July 2016 Newsletter

If you carry on a business, you can deduct car expenses incurred in the course of earning your business income.

In some cases, if you are an employee and are required under the terms of your employment contract to use your car for employment purposes, you can deduct your car expenses in computing your employment income. You must obtain Form T2200 from your employer, indicating that you meet the Income Tax Act's requirements. You do not get a deduction if your employer reimburses you for the costs. Similarly, you do not get a deduction if your employer provides you with a tax-free car allowance.

The term “earned income” can mean different things for income tax purposes. For individuals, the definition is important for at least two different issues, as noted below.

First, it is relevant for the purposes of determining your deduction room for a taxation year for contributions to your registered retirement savings plan (RRSP). Second, a different definition of “earned income” is relevant for the purpose of determining your deductible child care expenses.

As a general rule, dispositions of capital property give rise to a capital gain or a capital loss. One-half of a capital gain is included in income as a taxable capital gain. One-half of a capital loss is an allowable capital loss, which serves to offset taxable capital gains but normally does not offset other sources of income.

The rules are somewhat different for dispositions of personal-use property (PUP), at least with respect to losses. In general terms, PUP is defined as property that is used by you primarily for personal purposes rather than income-earning purposes. It can include property such as your home, furniture and appliances, your car, and so on.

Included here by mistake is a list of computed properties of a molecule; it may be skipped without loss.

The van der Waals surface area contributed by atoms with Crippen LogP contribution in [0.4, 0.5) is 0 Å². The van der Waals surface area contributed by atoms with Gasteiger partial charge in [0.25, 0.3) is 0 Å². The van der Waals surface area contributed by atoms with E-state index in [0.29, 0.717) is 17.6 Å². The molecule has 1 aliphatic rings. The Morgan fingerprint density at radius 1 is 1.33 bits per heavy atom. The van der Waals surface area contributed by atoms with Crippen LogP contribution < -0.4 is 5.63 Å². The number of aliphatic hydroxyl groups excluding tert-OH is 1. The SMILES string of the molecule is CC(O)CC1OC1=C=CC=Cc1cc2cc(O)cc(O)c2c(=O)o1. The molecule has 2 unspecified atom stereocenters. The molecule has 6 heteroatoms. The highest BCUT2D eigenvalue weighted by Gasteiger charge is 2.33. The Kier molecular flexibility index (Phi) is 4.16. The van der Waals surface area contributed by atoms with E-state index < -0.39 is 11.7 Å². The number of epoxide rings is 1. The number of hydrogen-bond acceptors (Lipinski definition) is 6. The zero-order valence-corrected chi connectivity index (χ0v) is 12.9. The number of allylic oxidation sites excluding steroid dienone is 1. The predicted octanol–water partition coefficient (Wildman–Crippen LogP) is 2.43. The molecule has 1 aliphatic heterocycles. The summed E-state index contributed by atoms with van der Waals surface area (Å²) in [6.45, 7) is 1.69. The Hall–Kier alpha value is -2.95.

A TFSA is a type of deferred income plan. Any income earned in the TFSA is completely exempt from tax. Withdrawals from the TFSA are completely exempt from tax. However, unlike RRSPs, you do not get a tax deduction for contributions into the plan.

The TFSA funds can be withdrawn at any time and for any purpose. They are not specifically targeted towards funding retirement or any other life event. Simply put, they allow you to earn taxfree investment income for any purpose.

Like other deferred income plans, there are monetary limits for contributions.

Foreign property reporting required even if no tax return

A Canadian resident is required to file the Form T1135 for each taxation year in which the person owns foreign investment property with a total cost of over $100,000 at any time during the year. The requirement does not extend to personal property such as a foreign home that is not used for income-earning purposes.